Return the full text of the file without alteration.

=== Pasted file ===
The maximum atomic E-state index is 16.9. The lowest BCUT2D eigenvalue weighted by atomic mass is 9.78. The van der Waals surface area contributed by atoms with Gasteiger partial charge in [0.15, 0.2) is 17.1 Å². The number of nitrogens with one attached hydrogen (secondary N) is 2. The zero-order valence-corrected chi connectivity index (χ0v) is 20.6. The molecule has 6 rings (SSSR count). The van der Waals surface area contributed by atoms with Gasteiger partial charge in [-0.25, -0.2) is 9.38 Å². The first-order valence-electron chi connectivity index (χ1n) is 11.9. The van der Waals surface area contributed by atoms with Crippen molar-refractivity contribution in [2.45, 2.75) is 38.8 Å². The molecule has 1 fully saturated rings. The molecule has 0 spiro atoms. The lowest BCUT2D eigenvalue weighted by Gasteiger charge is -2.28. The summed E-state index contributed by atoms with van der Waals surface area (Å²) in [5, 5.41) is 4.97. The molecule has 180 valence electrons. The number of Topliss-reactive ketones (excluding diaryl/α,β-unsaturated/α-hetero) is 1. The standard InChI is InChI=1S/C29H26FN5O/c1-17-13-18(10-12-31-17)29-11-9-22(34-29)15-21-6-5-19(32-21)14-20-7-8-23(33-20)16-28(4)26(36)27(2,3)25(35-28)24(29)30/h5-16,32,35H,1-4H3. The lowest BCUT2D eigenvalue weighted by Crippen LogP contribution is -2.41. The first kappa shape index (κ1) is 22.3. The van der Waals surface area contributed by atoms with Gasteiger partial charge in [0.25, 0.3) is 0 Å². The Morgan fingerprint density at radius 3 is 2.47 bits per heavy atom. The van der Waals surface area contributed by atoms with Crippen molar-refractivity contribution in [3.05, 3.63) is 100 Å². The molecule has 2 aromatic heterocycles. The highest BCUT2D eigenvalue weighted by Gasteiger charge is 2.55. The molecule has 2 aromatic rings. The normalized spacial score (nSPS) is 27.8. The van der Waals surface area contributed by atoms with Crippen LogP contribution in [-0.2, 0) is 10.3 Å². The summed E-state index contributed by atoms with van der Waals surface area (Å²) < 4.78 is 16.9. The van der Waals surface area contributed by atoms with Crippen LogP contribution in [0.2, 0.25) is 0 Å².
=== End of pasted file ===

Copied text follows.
The maximum atomic E-state index is 16.9. The lowest BCUT2D eigenvalue weighted by atomic mass is 9.78. The van der Waals surface area contributed by atoms with Gasteiger partial charge in [0.15, 0.2) is 17.1 Å². The number of nitrogens with one attached hydrogen (secondary N) is 2. The zero-order valence-corrected chi connectivity index (χ0v) is 20.6. The molecule has 6 rings (SSSR count). The van der Waals surface area contributed by atoms with Gasteiger partial charge in [-0.25, -0.2) is 9.38 Å². The first-order valence-electron chi connectivity index (χ1n) is 11.9. The van der Waals surface area contributed by atoms with Crippen molar-refractivity contribution in [2.45, 2.75) is 38.8 Å². The molecule has 1 fully saturated rings. The molecule has 0 spiro atoms. The lowest BCUT2D eigenvalue weighted by Gasteiger charge is -2.28. The summed E-state index contributed by atoms with van der Waals surface area (Å²) in [5, 5.41) is 4.97. The molecule has 180 valence electrons. The number of Topliss-reactive ketones (excluding diaryl/α,β-unsaturated/α-hetero) is 1. The standard InChI is InChI=1S/C29H26FN5O/c1-17-13-18(10-12-31-17)29-11-9-22(34-29)15-21-6-5-19(32-21)14-20-7-8-23(33-20)16-28(4)26(36)27(2,3)25(35-28)24(29)30/h5-16,32,35H,1-4H3. The lowest BCUT2D eigenvalue weighted by Crippen LogP contribution is -2.41. The first kappa shape index (κ1) is 22.3. The van der Waals surface area contributed by atoms with Gasteiger partial charge in [0.25, 0.3) is 0 Å². The Morgan fingerprint density at radius 3 is 2.47 bits per heavy atom. The van der Waals surface area contributed by atoms with Crippen molar-refractivity contribution in [3.05, 3.63) is 100 Å². The molecule has 2 aromatic heterocycles. The highest BCUT2D eigenvalue weighted by Gasteiger charge is 2.55. The molecule has 2 aromatic rings. The normalized spacial score (nSPS) is 27.8. The van der Waals surface area contributed by atoms with Crippen LogP contribution in [-0.2, 0) is 10.3 Å². The summed E-state index contributed by atoms with van der Waals surface area (Å²) < 4.78 is 16.9. The van der Waals surface area contributed by atoms with Crippen LogP contribution in [0.2, 0.25) is 0 Å².